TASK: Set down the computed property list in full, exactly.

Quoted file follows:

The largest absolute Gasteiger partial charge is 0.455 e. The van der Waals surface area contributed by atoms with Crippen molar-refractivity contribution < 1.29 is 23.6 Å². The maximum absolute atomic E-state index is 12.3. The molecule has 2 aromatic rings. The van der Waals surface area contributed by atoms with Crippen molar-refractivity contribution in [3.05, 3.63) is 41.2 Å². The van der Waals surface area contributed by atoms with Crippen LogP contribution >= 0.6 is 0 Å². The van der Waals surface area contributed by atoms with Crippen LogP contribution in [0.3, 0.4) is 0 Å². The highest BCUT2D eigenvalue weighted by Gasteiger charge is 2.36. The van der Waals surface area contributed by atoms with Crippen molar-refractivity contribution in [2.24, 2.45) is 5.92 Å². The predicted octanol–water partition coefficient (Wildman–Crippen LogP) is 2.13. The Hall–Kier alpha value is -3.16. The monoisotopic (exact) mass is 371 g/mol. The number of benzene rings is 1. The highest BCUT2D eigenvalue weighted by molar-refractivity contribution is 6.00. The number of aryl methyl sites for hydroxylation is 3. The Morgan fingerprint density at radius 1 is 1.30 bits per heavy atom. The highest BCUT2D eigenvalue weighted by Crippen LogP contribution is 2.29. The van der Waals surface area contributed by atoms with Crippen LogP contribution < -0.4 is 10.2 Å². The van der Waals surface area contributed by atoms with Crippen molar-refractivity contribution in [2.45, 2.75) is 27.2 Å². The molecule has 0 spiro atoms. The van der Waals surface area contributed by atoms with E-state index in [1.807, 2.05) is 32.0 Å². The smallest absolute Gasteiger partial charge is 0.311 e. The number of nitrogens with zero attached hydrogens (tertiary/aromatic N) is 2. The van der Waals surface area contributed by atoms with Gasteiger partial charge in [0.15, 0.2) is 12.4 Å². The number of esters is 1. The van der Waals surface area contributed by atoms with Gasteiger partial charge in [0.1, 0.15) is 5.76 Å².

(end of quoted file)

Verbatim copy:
The largest absolute Gasteiger partial charge is 0.455 e. The van der Waals surface area contributed by atoms with Crippen molar-refractivity contribution < 1.29 is 23.6 Å². The maximum absolute atomic E-state index is 12.3. The molecule has 2 aromatic rings. The van der Waals surface area contributed by atoms with Crippen molar-refractivity contribution in [3.05, 3.63) is 41.2 Å². The van der Waals surface area contributed by atoms with Crippen LogP contribution >= 0.6 is 0 Å². The van der Waals surface area contributed by atoms with Crippen LogP contribution in [0.3, 0.4) is 0 Å². The highest BCUT2D eigenvalue weighted by Gasteiger charge is 2.36. The van der Waals surface area contributed by atoms with Crippen molar-refractivity contribution in [2.24, 2.45) is 5.92 Å². The predicted octanol–water partition coefficient (Wildman–Crippen LogP) is 2.13. The Hall–Kier alpha value is -3.16. The monoisotopic (exact) mass is 371 g/mol. The number of benzene rings is 1. The highest BCUT2D eigenvalue weighted by molar-refractivity contribution is 6.00. The number of aryl methyl sites for hydroxylation is 3. The Morgan fingerprint density at radius 1 is 1.30 bits per heavy atom. The highest BCUT2D eigenvalue weighted by Crippen LogP contribution is 2.29. The van der Waals surface area contributed by atoms with Crippen LogP contribution < -0.4 is 10.2 Å². The van der Waals surface area contributed by atoms with Crippen molar-refractivity contribution in [2.45, 2.75) is 27.2 Å². The molecule has 0 spiro atoms. The van der Waals surface area contributed by atoms with E-state index in [1.807, 2.05) is 32.0 Å². The smallest absolute Gasteiger partial charge is 0.311 e. The number of nitrogens with zero attached hydrogens (tertiary/aromatic N) is 2. The van der Waals surface area contributed by atoms with Gasteiger partial charge in [0.15, 0.2) is 12.4 Å². The number of esters is 1. The van der Waals surface area contributed by atoms with Gasteiger partial charge in [0.1, 0.15) is 5.76 Å².